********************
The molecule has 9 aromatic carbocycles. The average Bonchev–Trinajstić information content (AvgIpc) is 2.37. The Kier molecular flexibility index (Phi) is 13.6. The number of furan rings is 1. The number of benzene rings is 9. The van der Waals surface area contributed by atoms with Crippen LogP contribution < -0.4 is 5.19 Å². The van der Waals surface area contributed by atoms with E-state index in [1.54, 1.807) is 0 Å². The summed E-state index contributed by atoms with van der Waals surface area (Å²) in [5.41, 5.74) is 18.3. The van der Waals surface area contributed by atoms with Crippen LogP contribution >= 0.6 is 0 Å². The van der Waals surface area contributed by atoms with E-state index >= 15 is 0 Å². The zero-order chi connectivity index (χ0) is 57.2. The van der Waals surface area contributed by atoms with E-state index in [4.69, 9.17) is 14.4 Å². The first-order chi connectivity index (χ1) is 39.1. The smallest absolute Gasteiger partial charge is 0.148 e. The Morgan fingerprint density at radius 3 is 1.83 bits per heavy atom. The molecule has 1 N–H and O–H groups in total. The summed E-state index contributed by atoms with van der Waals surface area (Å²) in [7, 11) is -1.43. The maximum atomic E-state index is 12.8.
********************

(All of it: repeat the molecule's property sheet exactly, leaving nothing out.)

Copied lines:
The molecule has 9 aromatic carbocycles. The average Bonchev–Trinajstić information content (AvgIpc) is 2.37. The Kier molecular flexibility index (Phi) is 13.6. The number of furan rings is 1. The number of benzene rings is 9. The van der Waals surface area contributed by atoms with Crippen LogP contribution < -0.4 is 5.19 Å². The van der Waals surface area contributed by atoms with E-state index in [1.54, 1.807) is 0 Å². The summed E-state index contributed by atoms with van der Waals surface area (Å²) in [5.41, 5.74) is 18.3. The van der Waals surface area contributed by atoms with Crippen LogP contribution >= 0.6 is 0 Å². The van der Waals surface area contributed by atoms with E-state index >= 15 is 0 Å². The zero-order chi connectivity index (χ0) is 57.2. The van der Waals surface area contributed by atoms with E-state index in [4.69, 9.17) is 14.4 Å². The first-order chi connectivity index (χ1) is 39.1. The smallest absolute Gasteiger partial charge is 0.148 e. The Morgan fingerprint density at radius 3 is 1.83 bits per heavy atom. The molecule has 1 N–H and O–H groups in total. The summed E-state index contributed by atoms with van der Waals surface area (Å²) in [7, 11) is -1.43. The maximum atomic E-state index is 12.8.